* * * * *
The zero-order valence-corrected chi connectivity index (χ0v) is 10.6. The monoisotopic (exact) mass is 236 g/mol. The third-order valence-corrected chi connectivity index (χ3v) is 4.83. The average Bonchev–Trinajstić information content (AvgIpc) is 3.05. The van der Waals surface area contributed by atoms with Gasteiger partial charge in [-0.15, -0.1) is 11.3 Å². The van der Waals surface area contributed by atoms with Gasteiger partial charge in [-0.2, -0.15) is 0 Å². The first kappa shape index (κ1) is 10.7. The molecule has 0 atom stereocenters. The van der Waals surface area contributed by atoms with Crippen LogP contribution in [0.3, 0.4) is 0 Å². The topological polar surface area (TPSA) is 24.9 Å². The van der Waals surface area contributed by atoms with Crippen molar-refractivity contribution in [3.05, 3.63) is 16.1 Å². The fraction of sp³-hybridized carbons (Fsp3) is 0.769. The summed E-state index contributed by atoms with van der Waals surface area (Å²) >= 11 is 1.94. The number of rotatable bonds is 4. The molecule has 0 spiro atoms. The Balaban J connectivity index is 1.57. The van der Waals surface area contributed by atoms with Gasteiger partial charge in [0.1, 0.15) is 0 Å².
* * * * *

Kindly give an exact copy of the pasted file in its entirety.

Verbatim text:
The zero-order valence-corrected chi connectivity index (χ0v) is 10.6. The monoisotopic (exact) mass is 236 g/mol. The third-order valence-corrected chi connectivity index (χ3v) is 4.83. The average Bonchev–Trinajstić information content (AvgIpc) is 3.05. The van der Waals surface area contributed by atoms with Gasteiger partial charge in [-0.15, -0.1) is 11.3 Å². The van der Waals surface area contributed by atoms with Gasteiger partial charge in [-0.2, -0.15) is 0 Å². The first kappa shape index (κ1) is 10.7. The molecule has 0 atom stereocenters. The van der Waals surface area contributed by atoms with Crippen LogP contribution in [0.3, 0.4) is 0 Å². The topological polar surface area (TPSA) is 24.9 Å². The van der Waals surface area contributed by atoms with Crippen molar-refractivity contribution in [3.05, 3.63) is 16.1 Å². The fraction of sp³-hybridized carbons (Fsp3) is 0.769. The summed E-state index contributed by atoms with van der Waals surface area (Å²) >= 11 is 1.94. The number of rotatable bonds is 4. The molecule has 0 spiro atoms. The Balaban J connectivity index is 1.57. The van der Waals surface area contributed by atoms with Gasteiger partial charge in [0.1, 0.15) is 0 Å².